Scar tissue

OUT NOW! Depression in film is often handled badly. Surprisingly, along comes Mel Gibson and THE BEAVER.

The Beaver is a film about depression. And rather than being good for what it’s about, sometimes a film is good for what it isn’t. The Beaver doesn’t go for the biographical explanation: Walter Black is simply depressed, whether it’s chemical or genetic, the result of a trauma – or a combination thereof. The Beaver doesn’t propose the “you can do it for someone you love”-solution: in the end, Walter watches his loved ones suffer, but he can only recover because he wants to.

Walter Black is Mel Gibson, and you can forget everything you know about Gibson’s public persona precisely because the film does not. It refers both to his ultraconservative Catholicism and to his paranoia, and then lets him be the character. Director and co-star Jodie Foster recognizes that what he does best is do nothing – which cuts to the heart of his depression. This illness manifests itself in many different ways, but at the center there is always a huge and increasingly attractive black hole. Depression is absence, is nothingness, is wordlessness. It’s the system shutting down. In the end, even the most basic tasks like staying awake are too much.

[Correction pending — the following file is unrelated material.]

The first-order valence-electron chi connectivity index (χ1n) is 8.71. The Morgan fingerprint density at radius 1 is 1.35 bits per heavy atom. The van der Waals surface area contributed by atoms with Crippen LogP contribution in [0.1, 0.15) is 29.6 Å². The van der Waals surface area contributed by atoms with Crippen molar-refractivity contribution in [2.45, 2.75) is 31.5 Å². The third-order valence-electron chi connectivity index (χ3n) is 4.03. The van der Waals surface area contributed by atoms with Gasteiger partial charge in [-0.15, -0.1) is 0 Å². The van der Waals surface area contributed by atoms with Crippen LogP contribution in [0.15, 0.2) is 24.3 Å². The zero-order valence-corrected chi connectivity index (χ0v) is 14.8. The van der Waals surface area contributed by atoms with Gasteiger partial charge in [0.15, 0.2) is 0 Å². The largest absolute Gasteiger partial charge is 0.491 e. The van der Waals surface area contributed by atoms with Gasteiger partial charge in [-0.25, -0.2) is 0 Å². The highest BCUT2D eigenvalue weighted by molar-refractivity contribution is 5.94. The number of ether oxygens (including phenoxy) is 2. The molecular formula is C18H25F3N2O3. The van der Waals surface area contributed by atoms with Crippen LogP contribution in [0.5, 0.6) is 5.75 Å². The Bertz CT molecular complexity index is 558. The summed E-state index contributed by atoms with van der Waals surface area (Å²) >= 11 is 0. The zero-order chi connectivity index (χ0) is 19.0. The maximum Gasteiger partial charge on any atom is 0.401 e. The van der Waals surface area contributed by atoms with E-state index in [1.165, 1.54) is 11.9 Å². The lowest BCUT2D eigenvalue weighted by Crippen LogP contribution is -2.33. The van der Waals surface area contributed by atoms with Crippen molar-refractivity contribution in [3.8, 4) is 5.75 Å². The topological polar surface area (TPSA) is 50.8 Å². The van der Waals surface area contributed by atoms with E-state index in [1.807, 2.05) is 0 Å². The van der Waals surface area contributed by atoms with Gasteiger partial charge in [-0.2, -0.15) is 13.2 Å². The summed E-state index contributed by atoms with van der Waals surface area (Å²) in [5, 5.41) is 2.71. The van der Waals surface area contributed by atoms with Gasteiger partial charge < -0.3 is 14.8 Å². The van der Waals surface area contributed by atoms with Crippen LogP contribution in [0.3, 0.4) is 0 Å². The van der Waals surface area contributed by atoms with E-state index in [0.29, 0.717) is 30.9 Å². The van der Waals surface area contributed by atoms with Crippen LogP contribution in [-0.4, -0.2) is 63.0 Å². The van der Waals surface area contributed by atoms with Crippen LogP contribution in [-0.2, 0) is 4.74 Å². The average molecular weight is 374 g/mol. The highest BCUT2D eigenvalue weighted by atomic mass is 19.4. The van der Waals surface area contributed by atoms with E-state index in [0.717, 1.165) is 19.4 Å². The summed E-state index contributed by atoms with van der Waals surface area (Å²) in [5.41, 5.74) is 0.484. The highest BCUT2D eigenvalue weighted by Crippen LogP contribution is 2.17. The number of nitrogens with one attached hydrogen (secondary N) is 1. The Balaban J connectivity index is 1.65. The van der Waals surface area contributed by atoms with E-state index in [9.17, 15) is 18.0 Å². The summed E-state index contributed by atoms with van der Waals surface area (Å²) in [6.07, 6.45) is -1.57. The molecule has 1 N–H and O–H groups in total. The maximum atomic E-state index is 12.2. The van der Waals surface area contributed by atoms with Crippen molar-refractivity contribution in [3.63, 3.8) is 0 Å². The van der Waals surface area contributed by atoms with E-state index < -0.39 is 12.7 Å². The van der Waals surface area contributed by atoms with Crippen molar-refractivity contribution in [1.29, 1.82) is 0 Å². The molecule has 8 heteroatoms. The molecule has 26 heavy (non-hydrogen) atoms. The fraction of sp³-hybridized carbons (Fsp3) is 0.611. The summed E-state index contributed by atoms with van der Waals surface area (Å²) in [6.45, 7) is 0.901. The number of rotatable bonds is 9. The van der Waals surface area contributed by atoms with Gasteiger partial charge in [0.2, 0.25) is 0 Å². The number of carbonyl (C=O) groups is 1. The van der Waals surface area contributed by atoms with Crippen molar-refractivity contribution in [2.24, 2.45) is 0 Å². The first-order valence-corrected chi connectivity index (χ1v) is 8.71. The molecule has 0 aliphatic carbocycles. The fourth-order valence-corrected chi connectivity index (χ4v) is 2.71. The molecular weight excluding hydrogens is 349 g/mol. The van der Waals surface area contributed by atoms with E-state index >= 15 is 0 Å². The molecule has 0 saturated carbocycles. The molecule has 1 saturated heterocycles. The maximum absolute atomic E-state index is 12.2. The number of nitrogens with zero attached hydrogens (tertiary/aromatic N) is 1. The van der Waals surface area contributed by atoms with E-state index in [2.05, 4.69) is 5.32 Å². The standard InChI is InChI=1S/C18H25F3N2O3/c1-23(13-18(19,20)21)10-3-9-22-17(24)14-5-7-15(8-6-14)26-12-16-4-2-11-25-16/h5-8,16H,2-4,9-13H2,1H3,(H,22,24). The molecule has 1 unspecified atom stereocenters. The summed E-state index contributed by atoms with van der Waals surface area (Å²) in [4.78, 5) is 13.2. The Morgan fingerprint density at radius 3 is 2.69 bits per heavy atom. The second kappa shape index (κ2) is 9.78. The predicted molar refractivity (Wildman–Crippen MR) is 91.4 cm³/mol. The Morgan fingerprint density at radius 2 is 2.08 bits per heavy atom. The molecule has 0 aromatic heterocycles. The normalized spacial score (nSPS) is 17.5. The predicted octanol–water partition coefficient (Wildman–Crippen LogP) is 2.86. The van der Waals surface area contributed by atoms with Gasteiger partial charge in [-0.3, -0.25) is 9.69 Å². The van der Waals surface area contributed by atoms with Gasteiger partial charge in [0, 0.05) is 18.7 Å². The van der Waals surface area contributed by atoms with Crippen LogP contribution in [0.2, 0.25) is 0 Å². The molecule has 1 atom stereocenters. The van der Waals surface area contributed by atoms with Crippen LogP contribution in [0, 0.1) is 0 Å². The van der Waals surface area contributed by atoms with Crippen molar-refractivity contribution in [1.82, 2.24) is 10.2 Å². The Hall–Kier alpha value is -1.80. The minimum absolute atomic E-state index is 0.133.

The Beaver doesn’t analyze this. It simply shows it, including its absurd extremes, like Walter falling asleep while a formal family picture is being taken.

And it also shows how a tiny, inexplicable spark, one that comes from deep within when Walter is at the end of the line, suddenly shows him a way out. He begins speaking through a hand puppet, a stuffed toy beaver, effectively creating a new persona that allows him to shed the old, depressed Walter. This sounds absolutely ridiculous, and in fact, the English accent this new person uses is a bit much, making Gibson sound like he’s channeling Michael Caine. But it works, not only for the fictional Walter, but also for the movie, probably because everyone involved knows what a ridiculous proposition this is.

The Beaver is a great showpiece for Gibson, but it wisely pairs his plight with that of his son, who is struggling to become his own man (and realistically, depression is indeed a family illness in many ways). Yelchin as Porter Black is very good, although many of his scenes are dangerously close to the cliché. Altogether, The Beaver is a very astute portrayal of a mental illness and its consequences.

THE BEAVER | Directed by Jodie Foster, with Mel Gibson, Jodie Foster, Jennifer Lawrence, Anton Yelchin (USA 2011) Documentary. Opens May 19